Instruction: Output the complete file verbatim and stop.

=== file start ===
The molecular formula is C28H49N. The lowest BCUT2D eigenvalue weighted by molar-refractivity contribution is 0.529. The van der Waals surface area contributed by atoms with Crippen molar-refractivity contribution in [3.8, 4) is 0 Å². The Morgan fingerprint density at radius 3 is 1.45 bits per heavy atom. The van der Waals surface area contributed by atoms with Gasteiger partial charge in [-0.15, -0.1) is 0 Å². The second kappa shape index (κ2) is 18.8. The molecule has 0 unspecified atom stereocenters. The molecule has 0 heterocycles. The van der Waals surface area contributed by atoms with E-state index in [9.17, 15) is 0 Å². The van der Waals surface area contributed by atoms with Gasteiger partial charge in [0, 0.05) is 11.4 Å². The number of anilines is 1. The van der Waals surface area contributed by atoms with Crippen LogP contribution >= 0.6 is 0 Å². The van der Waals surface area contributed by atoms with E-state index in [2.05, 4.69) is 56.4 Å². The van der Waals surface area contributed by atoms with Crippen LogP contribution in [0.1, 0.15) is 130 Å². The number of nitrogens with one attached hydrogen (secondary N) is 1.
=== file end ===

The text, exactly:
The molecular formula is C28H49N. The lowest BCUT2D eigenvalue weighted by molar-refractivity contribution is 0.529. The van der Waals surface area contributed by atoms with Crippen molar-refractivity contribution in [3.8, 4) is 0 Å². The Morgan fingerprint density at radius 3 is 1.45 bits per heavy atom. The van der Waals surface area contributed by atoms with Gasteiger partial charge in [-0.15, -0.1) is 0 Å². The second kappa shape index (κ2) is 18.8. The molecule has 0 unspecified atom stereocenters. The molecule has 0 heterocycles. The van der Waals surface area contributed by atoms with E-state index in [9.17, 15) is 0 Å². The van der Waals surface area contributed by atoms with Gasteiger partial charge in [0, 0.05) is 11.4 Å². The number of anilines is 1. The van der Waals surface area contributed by atoms with Crippen LogP contribution >= 0.6 is 0 Å². The van der Waals surface area contributed by atoms with E-state index in [2.05, 4.69) is 56.4 Å². The van der Waals surface area contributed by atoms with Crippen LogP contribution in [0.1, 0.15) is 130 Å². The number of nitrogens with one attached hydrogen (secondary N) is 1.